This being the meat and potatoes of our async/await exploration makes it feel only necessary to go line by line and describe what's happening in our function.

To begin we absolutely must include the async keyword in our function declaration. This does two things:

  1. Allows us to use the await keyword
  2. Allows our function to return a promise.

Next we set the value of loading to true and log "Loading..." to the console. The loading variable in state will affect our conditional which we'll add next.

We have now arrived at our first await keyword. This little guy will wait for the result of our axios request to github. If the request is a success he will return the results, if the request fails he will throw an error. (You can also explore handling these results with try/catch blocks!)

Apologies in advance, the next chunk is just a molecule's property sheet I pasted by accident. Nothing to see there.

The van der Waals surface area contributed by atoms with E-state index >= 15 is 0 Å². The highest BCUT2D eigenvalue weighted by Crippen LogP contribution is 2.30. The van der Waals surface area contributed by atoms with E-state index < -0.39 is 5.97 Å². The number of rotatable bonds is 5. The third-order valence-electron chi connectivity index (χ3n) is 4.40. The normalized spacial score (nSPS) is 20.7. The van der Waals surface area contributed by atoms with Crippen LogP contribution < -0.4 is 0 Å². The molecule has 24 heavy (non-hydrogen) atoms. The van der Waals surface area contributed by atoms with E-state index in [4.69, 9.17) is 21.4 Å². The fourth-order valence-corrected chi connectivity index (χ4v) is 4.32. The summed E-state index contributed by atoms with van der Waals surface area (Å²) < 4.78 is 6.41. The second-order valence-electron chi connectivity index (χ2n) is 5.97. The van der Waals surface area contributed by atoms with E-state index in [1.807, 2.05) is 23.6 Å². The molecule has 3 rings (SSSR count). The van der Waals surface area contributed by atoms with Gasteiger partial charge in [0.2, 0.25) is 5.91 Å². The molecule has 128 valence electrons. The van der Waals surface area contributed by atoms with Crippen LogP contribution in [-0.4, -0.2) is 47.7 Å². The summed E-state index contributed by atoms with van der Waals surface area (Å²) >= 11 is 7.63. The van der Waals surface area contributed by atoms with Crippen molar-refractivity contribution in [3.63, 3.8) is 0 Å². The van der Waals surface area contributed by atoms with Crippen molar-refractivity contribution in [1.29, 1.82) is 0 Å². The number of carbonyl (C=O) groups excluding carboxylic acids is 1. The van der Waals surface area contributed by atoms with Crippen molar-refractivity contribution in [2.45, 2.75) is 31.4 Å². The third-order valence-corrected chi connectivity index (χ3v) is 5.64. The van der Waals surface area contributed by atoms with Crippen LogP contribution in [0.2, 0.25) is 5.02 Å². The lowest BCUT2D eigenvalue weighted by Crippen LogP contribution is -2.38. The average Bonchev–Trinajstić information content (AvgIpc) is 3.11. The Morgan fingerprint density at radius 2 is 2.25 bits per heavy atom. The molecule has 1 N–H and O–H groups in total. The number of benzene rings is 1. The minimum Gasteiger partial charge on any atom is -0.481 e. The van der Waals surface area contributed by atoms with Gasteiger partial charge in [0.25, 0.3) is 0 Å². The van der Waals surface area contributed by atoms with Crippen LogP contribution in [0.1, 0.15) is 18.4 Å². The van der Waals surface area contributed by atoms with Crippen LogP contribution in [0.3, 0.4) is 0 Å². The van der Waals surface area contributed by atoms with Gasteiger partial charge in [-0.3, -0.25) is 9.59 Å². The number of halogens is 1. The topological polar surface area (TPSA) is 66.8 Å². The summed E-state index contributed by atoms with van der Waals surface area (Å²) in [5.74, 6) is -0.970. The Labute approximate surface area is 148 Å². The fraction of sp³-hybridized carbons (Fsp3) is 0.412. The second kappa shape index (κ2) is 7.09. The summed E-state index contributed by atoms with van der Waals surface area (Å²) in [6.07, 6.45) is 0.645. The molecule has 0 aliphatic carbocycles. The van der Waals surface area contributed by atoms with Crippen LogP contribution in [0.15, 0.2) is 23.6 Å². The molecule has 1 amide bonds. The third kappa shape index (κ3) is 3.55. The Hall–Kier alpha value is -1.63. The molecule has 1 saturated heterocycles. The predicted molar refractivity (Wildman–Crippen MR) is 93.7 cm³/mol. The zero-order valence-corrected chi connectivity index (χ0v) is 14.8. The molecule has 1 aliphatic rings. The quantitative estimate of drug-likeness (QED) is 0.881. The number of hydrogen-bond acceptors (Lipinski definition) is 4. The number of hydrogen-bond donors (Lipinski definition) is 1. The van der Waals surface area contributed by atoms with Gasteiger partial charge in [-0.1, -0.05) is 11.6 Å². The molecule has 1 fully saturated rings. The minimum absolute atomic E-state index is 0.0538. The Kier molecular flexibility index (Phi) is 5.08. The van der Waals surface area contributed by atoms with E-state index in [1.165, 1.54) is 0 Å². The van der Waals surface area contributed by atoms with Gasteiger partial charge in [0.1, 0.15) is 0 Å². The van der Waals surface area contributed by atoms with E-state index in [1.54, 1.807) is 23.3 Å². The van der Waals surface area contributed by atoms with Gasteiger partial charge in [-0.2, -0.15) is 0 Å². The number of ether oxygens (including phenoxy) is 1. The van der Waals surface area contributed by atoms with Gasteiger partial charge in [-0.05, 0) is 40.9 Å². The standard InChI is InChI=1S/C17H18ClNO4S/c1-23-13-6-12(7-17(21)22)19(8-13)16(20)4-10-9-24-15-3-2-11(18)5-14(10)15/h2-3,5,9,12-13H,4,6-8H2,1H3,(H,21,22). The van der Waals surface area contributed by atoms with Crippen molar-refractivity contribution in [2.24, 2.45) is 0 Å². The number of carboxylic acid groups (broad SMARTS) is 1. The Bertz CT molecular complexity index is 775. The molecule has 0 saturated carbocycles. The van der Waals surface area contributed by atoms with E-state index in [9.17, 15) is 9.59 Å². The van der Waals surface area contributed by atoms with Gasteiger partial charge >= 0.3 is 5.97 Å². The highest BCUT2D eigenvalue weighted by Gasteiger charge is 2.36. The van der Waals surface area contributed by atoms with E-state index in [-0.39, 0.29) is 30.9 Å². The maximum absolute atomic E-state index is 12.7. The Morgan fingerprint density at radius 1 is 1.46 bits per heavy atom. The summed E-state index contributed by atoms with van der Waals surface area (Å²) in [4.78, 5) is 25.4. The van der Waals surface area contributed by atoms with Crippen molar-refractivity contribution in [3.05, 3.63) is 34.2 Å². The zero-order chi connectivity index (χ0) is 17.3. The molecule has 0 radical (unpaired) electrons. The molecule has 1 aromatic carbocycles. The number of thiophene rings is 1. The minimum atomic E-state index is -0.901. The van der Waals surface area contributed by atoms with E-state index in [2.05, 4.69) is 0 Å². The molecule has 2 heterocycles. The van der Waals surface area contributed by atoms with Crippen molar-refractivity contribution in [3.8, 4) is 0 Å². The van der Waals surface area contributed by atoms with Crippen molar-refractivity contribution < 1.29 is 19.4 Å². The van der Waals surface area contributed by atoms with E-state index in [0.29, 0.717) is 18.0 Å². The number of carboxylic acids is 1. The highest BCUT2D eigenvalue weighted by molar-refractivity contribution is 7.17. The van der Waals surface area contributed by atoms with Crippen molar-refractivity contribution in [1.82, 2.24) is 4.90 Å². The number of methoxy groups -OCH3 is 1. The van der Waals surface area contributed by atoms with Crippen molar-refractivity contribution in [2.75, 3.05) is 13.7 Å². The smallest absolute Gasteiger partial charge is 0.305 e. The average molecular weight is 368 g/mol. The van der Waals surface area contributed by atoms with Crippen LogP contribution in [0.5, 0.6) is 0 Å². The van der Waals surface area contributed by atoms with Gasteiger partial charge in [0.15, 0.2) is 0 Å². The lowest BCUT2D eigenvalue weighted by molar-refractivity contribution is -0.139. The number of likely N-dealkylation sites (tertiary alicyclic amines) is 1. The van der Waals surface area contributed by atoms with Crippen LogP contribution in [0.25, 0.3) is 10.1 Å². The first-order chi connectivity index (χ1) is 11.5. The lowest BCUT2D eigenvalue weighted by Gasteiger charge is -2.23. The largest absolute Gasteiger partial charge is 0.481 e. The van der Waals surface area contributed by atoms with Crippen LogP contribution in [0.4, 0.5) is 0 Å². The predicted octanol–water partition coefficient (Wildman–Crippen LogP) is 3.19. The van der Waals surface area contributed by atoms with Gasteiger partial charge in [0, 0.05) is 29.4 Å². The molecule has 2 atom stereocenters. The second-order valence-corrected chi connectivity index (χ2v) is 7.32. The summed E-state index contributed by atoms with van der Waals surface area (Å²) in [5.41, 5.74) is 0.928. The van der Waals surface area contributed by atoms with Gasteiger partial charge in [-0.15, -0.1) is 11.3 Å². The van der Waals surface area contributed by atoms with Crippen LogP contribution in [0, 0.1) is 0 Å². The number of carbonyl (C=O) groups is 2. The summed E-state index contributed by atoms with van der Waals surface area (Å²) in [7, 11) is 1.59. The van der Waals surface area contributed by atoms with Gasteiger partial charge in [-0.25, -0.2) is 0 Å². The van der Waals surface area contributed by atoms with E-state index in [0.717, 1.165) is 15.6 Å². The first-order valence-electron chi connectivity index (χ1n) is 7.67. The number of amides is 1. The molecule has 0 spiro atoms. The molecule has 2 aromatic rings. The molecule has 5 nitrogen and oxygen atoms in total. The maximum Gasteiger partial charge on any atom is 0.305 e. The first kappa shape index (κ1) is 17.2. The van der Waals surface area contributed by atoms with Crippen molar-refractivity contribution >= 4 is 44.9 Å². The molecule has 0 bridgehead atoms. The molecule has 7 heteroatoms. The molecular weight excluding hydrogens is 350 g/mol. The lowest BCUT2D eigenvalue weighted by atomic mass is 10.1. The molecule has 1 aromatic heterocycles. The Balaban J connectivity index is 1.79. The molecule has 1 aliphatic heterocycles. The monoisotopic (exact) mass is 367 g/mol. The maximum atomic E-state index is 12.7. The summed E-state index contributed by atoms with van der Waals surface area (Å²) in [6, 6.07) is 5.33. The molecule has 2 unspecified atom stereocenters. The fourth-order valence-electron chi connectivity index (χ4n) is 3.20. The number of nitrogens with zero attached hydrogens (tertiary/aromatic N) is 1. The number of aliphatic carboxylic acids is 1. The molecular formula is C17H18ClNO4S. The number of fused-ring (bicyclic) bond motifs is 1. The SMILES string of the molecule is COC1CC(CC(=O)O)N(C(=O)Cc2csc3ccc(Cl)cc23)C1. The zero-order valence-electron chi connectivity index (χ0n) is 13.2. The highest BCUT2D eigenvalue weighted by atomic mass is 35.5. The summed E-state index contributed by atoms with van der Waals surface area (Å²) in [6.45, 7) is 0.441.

Again we await for the response from github to assign the githubResponse.data to githubUser. Next we pause, literally just pause for two seconds while await waits on setTimeout. This is to help show how await will wait for the result of a function. This also helps pretend like github took that long to send us a response to our GET request (teehee). We remove the loading text and show the image of the github user (me, in this case) we queried for.

Finally, after pausing to look at my avatar for two whole seconds, we clear our state to set up our app to do it all over again.